It depends on how core this data is to their operations. Most of them will say, 'I don't need it. I'm just a small company. My core focus is to provide a service.'
But if you take an organisation like the National Prosecuting Authority, it wants to keep its data on its premise because the information it has is important to the whole company.
Nick Wonfor, enterprise account manager, Commvault South Africa: I think at the moment, it's application-dependent, as there might be a lot of legacy applications that are mainframe-based.
We are starting to see a lot of hybrid models where certain applications are remaining in-house and where other applications like disaster recovery are going into the cloud.
The main thing we need to understand, is that at the moment, no true hypercloud has been deployed in South africa.Willem Marais, Liquid Telecom
Even so, a lot of organisations are holding back on going into the cloud because they want to see the impact of regulatory changes.
Willem Marais, Liquid Telecom: The main thing we need to understand, is that at the moment, no true hypercloud has been deployed in South Africa. It's on its way. But as it now stands, corporations prefer to keep their data on-premise. Once hypercloud computing starts to happen in South Africa, I believe we will see a significant shift.
Julian Thomas, PBT Group: I don't think it's wrong to be on-premise. What it comes down to - besides whether it's part of their core function - is flexibility. If a company has a set business model and does not need to experiment, then it is probably perfectly happy keeping it on-premise.
But if a company is rapidly changing, or going through digitisation or it's experiencing a data explosion, it will benefit from taking its datacentre off-premise and even taking its data into the cloud.
Moussou Sene, Oracle South Africa: If you look at large companies like those in the telecom and financial service sectors, on-premise datacentres are still relevant in South Africa.
This is because, to these companies, data is critical. They are also hesitant to move to the cloud because a lack of connectivity in the country is still a hindrance.
Take a telco, for instance; its billing system can be as a large as a 100 terabytes, so putting something this large into the cloud can be expensive given the connectivity cost involved.
Warren Bonn, IT operations manager, Entelect Software: I agree that connectivity is probably our greatest challenge. When customers are used to wire speed transfers of a 100MB on a 10MB line, it's not going to make a difference when they are trying to access a 100 terabytes of data.
Michele McCann, Teraco: We are seeing a combination of the two. People still want to run parts of their own datacentre, but they also want the ability to be able to scale down as they migrate into the cloud.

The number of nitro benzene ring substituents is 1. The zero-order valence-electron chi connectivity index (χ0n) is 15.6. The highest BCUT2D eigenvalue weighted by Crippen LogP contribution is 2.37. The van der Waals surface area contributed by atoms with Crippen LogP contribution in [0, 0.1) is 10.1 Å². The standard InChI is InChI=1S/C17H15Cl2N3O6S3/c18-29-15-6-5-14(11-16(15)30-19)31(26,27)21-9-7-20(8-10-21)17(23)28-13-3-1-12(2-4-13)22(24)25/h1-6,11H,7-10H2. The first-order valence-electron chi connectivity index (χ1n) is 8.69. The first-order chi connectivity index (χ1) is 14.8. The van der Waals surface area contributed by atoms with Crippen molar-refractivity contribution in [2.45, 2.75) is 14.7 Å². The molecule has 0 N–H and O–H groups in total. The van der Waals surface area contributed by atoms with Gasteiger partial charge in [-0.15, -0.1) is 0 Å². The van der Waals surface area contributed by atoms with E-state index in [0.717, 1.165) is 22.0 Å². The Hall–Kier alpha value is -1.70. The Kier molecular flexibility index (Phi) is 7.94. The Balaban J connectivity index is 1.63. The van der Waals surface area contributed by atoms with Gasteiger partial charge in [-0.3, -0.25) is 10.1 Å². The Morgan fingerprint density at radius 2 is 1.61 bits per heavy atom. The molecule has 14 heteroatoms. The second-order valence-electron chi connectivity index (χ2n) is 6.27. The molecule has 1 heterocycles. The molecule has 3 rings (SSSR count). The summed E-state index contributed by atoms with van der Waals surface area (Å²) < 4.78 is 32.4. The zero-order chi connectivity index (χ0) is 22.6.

From what we are seeing, connectivity is not a real issue because in our datacentres, they can interconnect with many of the larger players.
Bradley Pulford, Dell EMC Africa: One of the things we are seeing from our customers is that that there is a technology piece, but there is also a cost piece. They tell us that although there are many benefits from a technology perspective, when it comes to driving innovation, the reality is you have to budget for this innovation.
When looked at this way, going into the cloud is not cost-effective for now. We are not there from a cost point of view. That's what's holding us back.
What's making it expensive? Is it access to fibre?
Bradley Pulford, Dell EMC Africa: I don't think it's just access to fibre. You also have to look at some of the tech around datacentres. We are starting to see prices come down in areas like storage. Over the next six to 12 months, you are going to see an aggressive adoption.
Willem Marais, Liquid Telecom: Cost is coming down. If you remember, in 2009, before the landing of the Seacom undersea cable, international bandwidth was $3 500/MB. Compare that to today, where you can get 100MB for less than $5. Costs have been driven down further by the establishment of a national long distance network, which connected the undersea cable landing points with nearby cities; the setting up of metro fibre networks are also playing their part in cutting costs. We are now in the phase of deploying fibre directly to the home and into the enterprise.
The game changer will be when datacentres start interconnecting with each other through dark fibre. This will enable them him to provide hyperclouds.
This article was first published in the March 2018 edition of ITWeb Brainstorm magazine. To read more, go to the Brainstorm website.